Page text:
The homework gap refers to the potential inequality in access to broadband infrastructure and internet-accessible devices that can affect low-income and rural students disproportionately. The COVID-19 (Coronavirus) pandemic has highlighted and deepened the digital divide.
According to a report by the Pew Research Center, roughly 63 percent of Americans in rural settings have broadband internet access at home, 12 percent less than the national average. Rural learners are less likely to have internet-accessible devices besides a smartphone. The ability to provide equitable access and deliver content to all learners is an issue that if they weren’t already, rural schools and districts are grappling with now in light of all instruction taking place online.
New Hampshire has created innovative approaches to address internet access and online instruction, with one of the greatest successes involving opening up lines of communication with new stakeholders. Early in the Coronavirus pandemic, a few large internet service providers, such as Xfinity, removed the subscriber requirement for access to their wifi hotspots. However, in rural northern New Hampshire, these hotspots didn’t exist and smaller local companies and local service providers filled this role with similar products. Direct outreach by the state’s Commissioner of Education to local companies and service providers resulted in a 95 percent success rate in either opening wifi access or lifting previous download limits. Additionally, through the Commissioner’s outreach, eligibility for Xfinity’s program for free or reduced-cost internet for low-income individuals was expanded, and users with previous outstanding bills that were formally ineligible for this program could now have access.
Having internet access alone isn’t helpful if learners and their families don’t have a device that can access content, so New Hampshire has been distributing Chromebooks to students throughout the state. Some charter schools had surplus computer equipment, and opening up a dialogue between education systems that might not normally take place resulted in additional devices available for the public school system. For some Career Technical Education (CTE) programs that required specialized hardware, desktop computers and monitors were distributed to students.
A change in the successful delivery of educational content also relies on professional development for teachers to adapt to new pedagogical challenges. New Hampshire created professional development resources and instruction for teachers to assist in successfully transitioning to remote learning.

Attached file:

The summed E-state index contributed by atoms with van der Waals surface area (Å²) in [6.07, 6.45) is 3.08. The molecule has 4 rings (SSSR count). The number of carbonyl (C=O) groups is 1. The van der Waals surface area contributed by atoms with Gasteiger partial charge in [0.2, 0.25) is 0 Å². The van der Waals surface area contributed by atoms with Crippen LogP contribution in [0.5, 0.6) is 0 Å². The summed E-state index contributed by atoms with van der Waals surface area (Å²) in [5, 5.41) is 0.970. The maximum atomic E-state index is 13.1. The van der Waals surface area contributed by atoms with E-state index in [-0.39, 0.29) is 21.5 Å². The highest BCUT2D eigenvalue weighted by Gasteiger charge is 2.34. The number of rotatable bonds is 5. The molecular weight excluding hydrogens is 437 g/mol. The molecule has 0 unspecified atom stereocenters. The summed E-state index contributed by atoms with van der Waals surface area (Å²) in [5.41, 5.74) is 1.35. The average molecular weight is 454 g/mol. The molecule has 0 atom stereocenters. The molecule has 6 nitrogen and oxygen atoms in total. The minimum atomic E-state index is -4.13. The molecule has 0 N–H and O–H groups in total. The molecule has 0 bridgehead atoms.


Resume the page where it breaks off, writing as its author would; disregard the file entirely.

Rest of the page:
“With additional funding, we would be able to expand simulation technology for CTE, including virtual reality technologies,” says Eric Frauwirth, New Hampshire’s State CTE Director and State Administrator with the New Hampshire Department of Education. Students in programs that have hands-on requirements for clinical hours, like welding or nursing, could use this simulation technology to achieve program and licensure requirements. Rather than have these located at the scattered technical centers within the state, this new technology could be distributed to local sending high schools with reserved time for students to use these technologies.
States and local leaders have taken necessary steps to ensure each learner has access to virtual education, however, there needs to be much more support to scale innovative solutions. Advance CTE has called for a strong investment in CTE funding in order to lessen the digital divide, and the Relaunching America’s Workforce Act includes $1 billion for CTE funding, which could be used to expand the infrastructure necessary to support these programs. In addition, the Emergency Educational Connections Act of 2020, which Advance CTE supports, introduced by Senate Ed Markey (D-MA) would authorize $4 billion to help close the homework gap.
Meredith Hills, Policy Associate